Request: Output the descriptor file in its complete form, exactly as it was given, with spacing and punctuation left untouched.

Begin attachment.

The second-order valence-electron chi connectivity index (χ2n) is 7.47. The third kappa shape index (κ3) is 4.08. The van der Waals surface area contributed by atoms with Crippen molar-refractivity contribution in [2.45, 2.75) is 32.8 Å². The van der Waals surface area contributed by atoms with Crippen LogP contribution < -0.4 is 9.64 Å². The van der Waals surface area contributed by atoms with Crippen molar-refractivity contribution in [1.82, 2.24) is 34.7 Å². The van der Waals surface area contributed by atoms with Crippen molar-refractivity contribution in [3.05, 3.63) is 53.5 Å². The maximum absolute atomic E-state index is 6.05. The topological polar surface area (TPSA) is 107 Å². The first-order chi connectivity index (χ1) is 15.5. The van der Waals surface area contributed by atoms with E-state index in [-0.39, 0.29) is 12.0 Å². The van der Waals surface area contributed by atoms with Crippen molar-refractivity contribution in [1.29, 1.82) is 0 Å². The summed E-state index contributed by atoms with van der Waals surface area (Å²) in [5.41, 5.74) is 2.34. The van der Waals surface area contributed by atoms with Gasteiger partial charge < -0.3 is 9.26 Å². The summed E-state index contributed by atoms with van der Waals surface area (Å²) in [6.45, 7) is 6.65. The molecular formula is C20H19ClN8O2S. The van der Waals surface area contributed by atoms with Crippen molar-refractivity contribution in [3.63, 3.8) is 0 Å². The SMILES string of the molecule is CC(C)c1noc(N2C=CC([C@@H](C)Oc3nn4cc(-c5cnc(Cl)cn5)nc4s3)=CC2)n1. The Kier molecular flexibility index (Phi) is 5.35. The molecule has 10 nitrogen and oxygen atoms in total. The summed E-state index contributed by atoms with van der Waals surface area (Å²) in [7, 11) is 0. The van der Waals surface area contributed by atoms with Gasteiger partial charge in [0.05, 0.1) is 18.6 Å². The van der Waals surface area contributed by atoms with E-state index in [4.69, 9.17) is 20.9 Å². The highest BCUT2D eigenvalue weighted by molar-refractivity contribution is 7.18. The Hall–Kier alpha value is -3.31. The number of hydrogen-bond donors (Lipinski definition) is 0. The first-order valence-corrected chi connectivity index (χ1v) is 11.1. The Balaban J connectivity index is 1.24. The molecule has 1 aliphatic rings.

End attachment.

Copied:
The second-order valence-electron chi connectivity index (χ2n) is 7.47. The third kappa shape index (κ3) is 4.08. The van der Waals surface area contributed by atoms with Crippen molar-refractivity contribution in [2.45, 2.75) is 32.8 Å². The van der Waals surface area contributed by atoms with Crippen LogP contribution < -0.4 is 9.64 Å². The van der Waals surface area contributed by atoms with Crippen molar-refractivity contribution in [1.82, 2.24) is 34.7 Å². The van der Waals surface area contributed by atoms with Crippen molar-refractivity contribution in [3.05, 3.63) is 53.5 Å². The maximum absolute atomic E-state index is 6.05. The topological polar surface area (TPSA) is 107 Å². The first-order chi connectivity index (χ1) is 15.5. The van der Waals surface area contributed by atoms with E-state index in [-0.39, 0.29) is 12.0 Å². The van der Waals surface area contributed by atoms with Crippen molar-refractivity contribution in [1.29, 1.82) is 0 Å². The summed E-state index contributed by atoms with van der Waals surface area (Å²) in [5.41, 5.74) is 2.34. The van der Waals surface area contributed by atoms with Gasteiger partial charge < -0.3 is 9.26 Å². The summed E-state index contributed by atoms with van der Waals surface area (Å²) in [6.45, 7) is 6.65. The molecular formula is C20H19ClN8O2S. The van der Waals surface area contributed by atoms with Crippen molar-refractivity contribution in [3.63, 3.8) is 0 Å². The SMILES string of the molecule is CC(C)c1noc(N2C=CC([C@@H](C)Oc3nn4cc(-c5cnc(Cl)cn5)nc4s3)=CC2)n1. The Kier molecular flexibility index (Phi) is 5.35. The molecule has 10 nitrogen and oxygen atoms in total. The summed E-state index contributed by atoms with van der Waals surface area (Å²) in [7, 11) is 0. The van der Waals surface area contributed by atoms with Gasteiger partial charge in [0.05, 0.1) is 18.6 Å². The van der Waals surface area contributed by atoms with E-state index in [4.69, 9.17) is 20.9 Å². The highest BCUT2D eigenvalue weighted by molar-refractivity contribution is 7.18. The Hall–Kier alpha value is -3.31. The number of hydrogen-bond donors (Lipinski definition) is 0. The first-order valence-corrected chi connectivity index (χ1v) is 11.1. The Balaban J connectivity index is 1.24. The molecule has 1 aliphatic rings.